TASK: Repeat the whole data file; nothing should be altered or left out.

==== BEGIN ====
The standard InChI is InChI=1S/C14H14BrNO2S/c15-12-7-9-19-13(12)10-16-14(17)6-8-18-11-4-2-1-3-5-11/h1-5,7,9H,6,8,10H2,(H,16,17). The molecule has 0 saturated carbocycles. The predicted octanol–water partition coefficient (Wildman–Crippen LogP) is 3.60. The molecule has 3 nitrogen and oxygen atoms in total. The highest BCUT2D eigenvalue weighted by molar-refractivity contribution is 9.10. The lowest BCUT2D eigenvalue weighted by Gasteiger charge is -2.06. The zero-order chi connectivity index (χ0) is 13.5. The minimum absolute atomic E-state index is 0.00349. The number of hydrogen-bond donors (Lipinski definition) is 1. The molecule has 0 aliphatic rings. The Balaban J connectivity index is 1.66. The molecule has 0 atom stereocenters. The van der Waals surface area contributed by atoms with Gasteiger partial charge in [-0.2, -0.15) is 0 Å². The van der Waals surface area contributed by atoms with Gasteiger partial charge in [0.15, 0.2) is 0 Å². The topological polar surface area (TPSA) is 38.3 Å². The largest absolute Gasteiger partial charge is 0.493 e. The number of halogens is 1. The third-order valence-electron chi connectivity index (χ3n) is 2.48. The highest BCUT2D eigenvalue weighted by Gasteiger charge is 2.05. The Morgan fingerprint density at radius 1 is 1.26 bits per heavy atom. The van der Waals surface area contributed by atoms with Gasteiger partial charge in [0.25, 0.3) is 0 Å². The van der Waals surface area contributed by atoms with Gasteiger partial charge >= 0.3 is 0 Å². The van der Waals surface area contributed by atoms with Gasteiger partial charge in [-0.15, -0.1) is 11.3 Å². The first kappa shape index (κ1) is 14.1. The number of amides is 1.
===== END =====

The standard InChI is InChI=1S/C14H14BrNO2S/c15-12-7-9-19-13(12)10-16-14(17)6-8-18-11-4-2-1-3-5-11/h1-5,7,9H,6,8,10H2,(H,16,17). The molecule has 0 saturated carbocycles. The predicted octanol–water partition coefficient (Wildman–Crippen LogP) is 3.60. The molecule has 3 nitrogen and oxygen atoms in total. The highest BCUT2D eigenvalue weighted by molar-refractivity contribution is 9.10. The lowest BCUT2D eigenvalue weighted by Gasteiger charge is -2.06. The zero-order chi connectivity index (χ0) is 13.5. The minimum absolute atomic E-state index is 0.00349. The number of hydrogen-bond donors (Lipinski definition) is 1. The molecule has 0 aliphatic rings. The Balaban J connectivity index is 1.66. The molecule has 0 atom stereocenters. The van der Waals surface area contributed by atoms with Gasteiger partial charge in [-0.2, -0.15) is 0 Å². The van der Waals surface area contributed by atoms with Gasteiger partial charge in [0.15, 0.2) is 0 Å². The topological polar surface area (TPSA) is 38.3 Å². The largest absolute Gasteiger partial charge is 0.493 e. The number of halogens is 1. The third-order valence-electron chi connectivity index (χ3n) is 2.48. The highest BCUT2D eigenvalue weighted by Gasteiger charge is 2.05. The Morgan fingerprint density at radius 1 is 1.26 bits per heavy atom. The van der Waals surface area contributed by atoms with Gasteiger partial charge in [0.25, 0.3) is 0 Å². The van der Waals surface area contributed by atoms with Gasteiger partial charge >= 0.3 is 0 Å². The van der Waals surface area contributed by atoms with Gasteiger partial charge in [-0.15, -0.1) is 11.3 Å². The first kappa shape index (κ1) is 14.1. The number of amides is 1.